How to Treat HELLP Syndrome

Saskia Middeldorp, MD
Professor of Medicine, Department of Vascular Medicine, Amsterdam University Medical Centers, The Netherlands

This month Saskia Middeldorp, MD, discusses treatment of HELLP (hemolysis, elevated liver enzymes, low platelet count) syndrome.

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I have a 31-year-old female patient with HELLP syndrome who is 12 weeks pregnant with her second child. APL: DRVVT (+) not corrected with 1:1 mix and DRVVT confirmed (+); anticardiolipin antibodies and beta-2 glycoprotein antibodies are normal. She is taking low-dose aspirin daily. Should she be on enoxaparin sodium as well?


The presence of HELLP syndrome (“late pregnancy morbidity”) combined with two positive lupus anticoagulant tests at least 12 weeks apart would mean that your patients fulfills the criteria for antiphospholipid syndrome (APS). If you have not had the time to repeat testing, she may not officially meet the definition yet. Regardless, there is consensus that she should be treated with low-dose aspirin to prevent recurrent preeclampsia or other potential deleterious outcomes to herself or the neonate based on her history.

Regarding low-molecular-weight heparin (LMWH), the jury is out. Although narrative reviews by renowned experts often suggest the use of heparin (in the absence of a history of thrombosis), there are no high-quality data to support this approach. To my knowledge, there are no reliable data that LMWH improves pregnancy outcomes in women with late pregnancy morbidity such as HELLP or preeclampsia. This is a rather evidence-free zone, as well-sized trials have not been conducted in this population. One randomized control trial with LMWH plus aspirin in this population was stopped prematurely because of low accrual rates (n=32) and observed a very low rate of recurrent hypertensive pregnancy disorders in both groups. In AFFIRM (An Individual Patient Data Meta-analysis of low-molecular-weight heparin for prevention of Placenta-Mediated Pregnancy Complications), about 4 percent of women (n=31) had antiphospholipid antibodies, and LMWH did not show a clear beneficial effect, but obviously the sample size was small. Hence, in my practice, I stick to aspirin and do not prescribe LMWH for this indication.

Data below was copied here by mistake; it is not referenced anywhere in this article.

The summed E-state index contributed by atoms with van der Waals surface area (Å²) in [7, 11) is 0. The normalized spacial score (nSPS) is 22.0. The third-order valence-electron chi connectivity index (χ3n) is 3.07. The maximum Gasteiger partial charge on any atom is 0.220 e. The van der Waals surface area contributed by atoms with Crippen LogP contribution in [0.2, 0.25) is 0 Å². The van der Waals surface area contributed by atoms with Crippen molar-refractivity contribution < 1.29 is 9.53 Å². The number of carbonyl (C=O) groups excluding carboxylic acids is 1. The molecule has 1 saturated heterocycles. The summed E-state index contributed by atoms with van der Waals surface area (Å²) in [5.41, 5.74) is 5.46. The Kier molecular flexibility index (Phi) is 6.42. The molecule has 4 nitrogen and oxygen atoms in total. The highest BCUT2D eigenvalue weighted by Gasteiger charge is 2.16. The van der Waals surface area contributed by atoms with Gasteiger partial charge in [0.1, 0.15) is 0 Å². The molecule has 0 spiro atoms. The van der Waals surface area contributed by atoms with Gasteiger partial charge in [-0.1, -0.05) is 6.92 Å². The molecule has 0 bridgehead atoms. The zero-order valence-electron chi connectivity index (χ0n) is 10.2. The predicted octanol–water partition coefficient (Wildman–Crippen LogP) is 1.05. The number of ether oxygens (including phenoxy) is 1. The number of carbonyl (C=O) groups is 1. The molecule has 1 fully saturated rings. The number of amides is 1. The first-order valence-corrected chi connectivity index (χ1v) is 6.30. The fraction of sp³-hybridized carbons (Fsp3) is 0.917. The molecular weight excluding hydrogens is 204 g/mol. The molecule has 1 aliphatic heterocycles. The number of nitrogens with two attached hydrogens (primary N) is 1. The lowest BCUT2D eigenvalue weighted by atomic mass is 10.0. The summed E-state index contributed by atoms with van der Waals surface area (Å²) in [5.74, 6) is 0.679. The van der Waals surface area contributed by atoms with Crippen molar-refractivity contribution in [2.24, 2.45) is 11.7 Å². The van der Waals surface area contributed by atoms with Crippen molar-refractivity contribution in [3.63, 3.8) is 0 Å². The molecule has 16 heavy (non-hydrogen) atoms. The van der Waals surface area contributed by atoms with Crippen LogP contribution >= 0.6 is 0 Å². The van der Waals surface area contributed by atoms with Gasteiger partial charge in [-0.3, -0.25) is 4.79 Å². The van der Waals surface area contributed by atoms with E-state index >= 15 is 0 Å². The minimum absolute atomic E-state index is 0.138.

van Hoorn M, Hague W, van Pampus M, et al. Low-molecular-weight heparin and aspirin in the prevention of recurrent early-onset pre-eclampsia in women with antiphospholipid antibodies: the FRUIT-RCT. Eur J Obstet Gynecol Reprod Biol. 2016;197:168-73.

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I have a 22-year-old female patient with stage 2a lymphocyte-predominant Hodgkin lymphoma involving lymph nodes in the pelvis who presented while pregnant (she has since delivered a healthy child.). Her disease is progressing slowly, but a recent CT scan showed slightly increasing nodes, so she needs to begin therapy. The radiation oncologist does not want to treat her because of her fertility. I sent her to a fertility clinic that recommended harvesting eggs, but the patient refused and “will let God decide” if she has children. I have presented her case at our lymphoma rounds and the recommendation was for six cycles of R-CHOP rather than an ABVD regimen. What would you do? If R-CHOP is the right approach, would you add an LHRH agonist?

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